given the go-ahead to full season “pick-ups” of new shows The Event, Chase, Law & Order: Los Angeles and Outsourced was met with a mixture of bemusement and bewilderment here at Rancho Yesteryear, because while I’m certainly not your go-to guy when it comes to choosing great television (I watch reruns of Mister Ed and Gilligan’s Island—what does that tell you?) I’m curious as to what special qualities these shows possess that will allow them to finish out the rest of the season. My first guess would be that the network doesn’t have anything else in the lineup to replace them—but I know that’s not the deal in the case of Outsourced, a sitcom for which they moved Parks and Recreation off the schedule. According to NBC, all of them have performed pretty well…and at first glance, I thought: “Hell, you had five nights of Jay Leno on last season—any show’s bound to be an improvement.” (This article here sort of proves me wrong on that score, however.)
I don’t watch much new television as a rule, but because of this nifty On Demand service provided by CharredHer, I’ve been able to keep tabs on favorites like Community and 30 Rock in addition to checking out some of NBC’s new talent. Truth be told, I’ve not seen anything that has really gone towards knocking my socks off—and as for the one show that I actually did like a lot, they’ve decided to pull the plug. So while it’s a little out of character for the blog to talk about “the new stuff”…well, I don’t have anything else prepared at the present time, so I’m going to go with this.
I’m also not too wild about Ritter as a lead, though I have to admit the only other things I’ve seen him in are a Law & Order: SVU episode and the films Happy Endings (2005; he’s good in that) and W. (2008; which pretty much stank to high heaven so it wouldn’t matter much if he was good or not). Ritter’s chief handicap is that his character bears a strong resemblance to actor Ethan Hawke, a thesp who’s the male equivalent of a Julia Roberts or Meg Ryan around Rancho Yesteryear. (Maybe I’d like Ritter better if he did some pratfalls like his old man—or sang Rye Whiskey like his grandpap.)
I asked Mom the other day if she had watched the new Law & Order: Los Angeles and she replied that she has no intention of ever doing so. I can’t say I blame her—I wasn’t too impressed with the first episode but the show has picked up a little and improved; I think my main beef with the series is that it’s a little incongruous watching a program whose NYC backgrounds were every bit a major character as the cast—seeing these “dedicated professionals” in the sun-bleached environs of L.A. is a little incongruous.
production on the series has ceased and then you’re moving the show to Saturday nights…well, it’s all over but the crying. Which is a shame; I was starting to like this one—Smits plays a Supreme Court justice who resigns from the bench to get back into lawyering and takes on controversial cases (why? Because he’s an outlaw!) with the assistance of a team that includes a partner (David Ramsey) constantly at odds with Smits’ political and legal philosophy, a preppy clerk (Jesse Bradford) and a cutie (Ellen Woglorn) who declares her love for him in the pilot episode (this is the one thing I find disturbing; you’d think someone would get fired for that) and the prerequisite tough gal (Carly Pope), who in this instance is the babe who does the investigative legwork and is prone to saying outrageous things that make the others blush with embarrassment.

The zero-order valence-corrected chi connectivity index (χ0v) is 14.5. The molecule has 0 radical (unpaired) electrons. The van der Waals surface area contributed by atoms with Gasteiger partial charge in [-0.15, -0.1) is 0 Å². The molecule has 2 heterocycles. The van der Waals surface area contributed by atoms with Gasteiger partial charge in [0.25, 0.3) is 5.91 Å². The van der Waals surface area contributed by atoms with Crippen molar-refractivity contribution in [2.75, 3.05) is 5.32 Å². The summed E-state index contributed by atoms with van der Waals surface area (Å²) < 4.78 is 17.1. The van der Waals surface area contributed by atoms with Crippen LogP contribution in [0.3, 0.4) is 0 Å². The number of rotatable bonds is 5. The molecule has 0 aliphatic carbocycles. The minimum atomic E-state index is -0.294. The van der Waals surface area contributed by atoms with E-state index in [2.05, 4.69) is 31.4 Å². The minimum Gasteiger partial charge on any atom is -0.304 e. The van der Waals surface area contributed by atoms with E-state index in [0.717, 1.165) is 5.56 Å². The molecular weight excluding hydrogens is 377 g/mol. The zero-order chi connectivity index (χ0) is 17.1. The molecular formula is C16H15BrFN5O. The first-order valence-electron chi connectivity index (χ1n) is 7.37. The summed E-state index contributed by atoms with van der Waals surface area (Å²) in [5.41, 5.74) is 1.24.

The pilot episode was pretty good but my favorite so far was an outing in which Smits takes on a car company whose vehicles’ tie rod defects are responsible for a spate of automobile crashes—Kyle Secor, an actor I liked even before he played Detective Tim Bayliss on Homicide: Life on the Street, was in this one as the skeevy attorney for the car firm. The most recent one I saw was also entertaining—Smits is hired to defend the daughter (Ashley Rickards) of his Senatorial nemesis (Richard Portnow) when she’s arrested for a felony murder rap (she was driving the getaway car when her boyfriend broke into an apartment and killed a policeman in the process). (The twist in this one was a nice surprise.) Created by John Eisendrath, who wrote for the likes of Felicity (or as my sister Debbie used to call it after that WTF "spell-casting" storyline, Mendacity), Alias and Beverly Hills, 90210 (hey—we’ve all done things we’re ashamed of), Outlaw utilizes unconventional plots (in one story, the team defends a woman who croaked her kid by leaving the baby in the car on the grounds that such a statute is applied unfairly from state-to-state—hey, what are you gonna do…they’re outlaws!) and a lead character who, to be generous, is a bit of a scumbag (he gambles and sleeps with married women—but that’s because he’s an outlaw!) to put Outlaw a cut above your run-of-the-mill dramatic showcase. I’d trade off any of the aforementioned shows for the opportunity to see it become a bigger hit.
Unfortunately, Outlaw is destined to have a few troubles of its own outside of being dismissed from NBC’s lineup. This blurb here says that real-life attorney/weasel Larry Klayman is planning on suing NBC because he claims he submitted a similar idea for such a legal drama, even titling it with the same name. (And lawyers wonder why they’re held in such low regard, only a real wanker would kick a show when it’s down.)